Designing a gift-based economy

In my effort to keep understanding the concept of a gift-based economy, this time i’m sharing some reflections on Nepun Mehta’s work. I first heard of him last year, when I read about his commencement speech given at the University of Pennsylvania.  As of today, it’s been read 176,884 times. You can read it here.

In this humble but very inspiring speech, Mehta talks about a pilgrimage him and his wife did in India relying entirely on strangers” kindness for food and shelter on their 1,000 kilometer long journey for three months. Throughout this trip Mehta describes how people like vegetable vendors, shared the little they had to support him and his wife. Mehta calls this process inner transformation, referring to how giving becomes an act of love and brings joy to the person giving, despite of how fair that exchange might be. In this video below you can hear him talk about ”designing a gift economy”.

These acts based on self-less generosity is what makes Mehta”s organization, ServiceSpace, stand out. It started as CharityFocus in 1999, an organization that provided free web services to non-profits.Since then it has evolved into ten different initiatives that share volunteerism as its common thread. Amit Dungarani, a volunteer with ServiceSpace, describes in a video interview how “by giving I”m getting something back and both parties are mutually benefited”. Mehta seems to emphasize this process of giving as an ongoing personal transformation that happens every time an act of generosity is made. Dungarani also describes how ServiceSpace is intentionally run by volunteers, as opposed to being an organization that relies on raising funds to pay for staff salaries.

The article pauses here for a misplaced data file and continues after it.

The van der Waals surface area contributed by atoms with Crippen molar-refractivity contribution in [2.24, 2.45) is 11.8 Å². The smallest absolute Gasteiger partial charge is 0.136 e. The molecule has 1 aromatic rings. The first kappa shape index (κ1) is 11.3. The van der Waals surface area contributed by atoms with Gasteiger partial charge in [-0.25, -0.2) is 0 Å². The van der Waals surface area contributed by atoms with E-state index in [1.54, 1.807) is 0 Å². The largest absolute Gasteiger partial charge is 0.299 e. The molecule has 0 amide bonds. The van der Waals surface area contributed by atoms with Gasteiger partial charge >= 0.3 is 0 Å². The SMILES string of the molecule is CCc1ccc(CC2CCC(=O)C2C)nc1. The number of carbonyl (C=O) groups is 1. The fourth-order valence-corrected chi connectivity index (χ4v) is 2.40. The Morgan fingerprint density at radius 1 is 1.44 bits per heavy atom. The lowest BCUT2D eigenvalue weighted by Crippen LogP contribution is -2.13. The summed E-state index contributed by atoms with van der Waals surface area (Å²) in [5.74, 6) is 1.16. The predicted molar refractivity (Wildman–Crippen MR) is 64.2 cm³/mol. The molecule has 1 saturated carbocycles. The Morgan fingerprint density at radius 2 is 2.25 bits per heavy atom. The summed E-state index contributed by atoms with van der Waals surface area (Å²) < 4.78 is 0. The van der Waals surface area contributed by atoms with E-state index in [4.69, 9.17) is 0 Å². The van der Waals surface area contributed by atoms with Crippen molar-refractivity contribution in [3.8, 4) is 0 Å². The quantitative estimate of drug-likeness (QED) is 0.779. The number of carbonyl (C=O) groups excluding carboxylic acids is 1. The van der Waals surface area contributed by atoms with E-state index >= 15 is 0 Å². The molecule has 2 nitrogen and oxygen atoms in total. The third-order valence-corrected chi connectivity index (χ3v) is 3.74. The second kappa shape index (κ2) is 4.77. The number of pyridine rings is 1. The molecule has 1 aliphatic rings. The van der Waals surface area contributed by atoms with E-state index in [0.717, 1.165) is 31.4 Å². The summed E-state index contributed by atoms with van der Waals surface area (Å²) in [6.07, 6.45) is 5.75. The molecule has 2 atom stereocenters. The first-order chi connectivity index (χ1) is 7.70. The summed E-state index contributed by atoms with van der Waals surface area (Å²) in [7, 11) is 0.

All of ServiceSpace projects are run with a $0 overhead.ServiceSpace’s work is very much related to communications and technology. Besides CharityFocus, other initiatives include works & conversations, a magazine with touching stories of artists” lives; ProPoor.org; a website that hosts resources and news related to development work in South Asia; Dailygood.org; a site and mailing list of good news delivered daily to nearly 130,000 people.  Only one project has a store-front presence: Karma Kitchen, a pay-it-forward restaurant where guests pay $0 for their meal but are invited to pay for the next people coming in. Dungarani has some insights on the value of volunteering small acts. “Focusing on the small is something everyone can do and seems less daunting,” he explains. ServiceSpace relies on these small acts that amount to millions of dollars of work in public service. Mehta calls these successive acts of generosity “giftivism” (gift-iv-ism).

The takeaway: Nipun Mehta has done a great job at starting a great organization, but also communicating the great joy that acts of love and generosity bring to those who donate their time and skills without expecting any reciprocity (communicating generosity can also be an act of generosity).

In one of his TED presentations, Mehta asks, “what designs emerge when we assume people want to behave selflessly?” That is the premise behind a gift economy, relying on people’s trust, as opposed to a rational evaluation of what might be a fair trade. How can we as designers and communicators begin experimenting with small acts of generosity?

And finally, the biggest takeaway I get from ServiceSpace is that we can all do more for others if we’re nudged a little by love, and like Mehta says, and move “from isolation to community” a little more.

 

 

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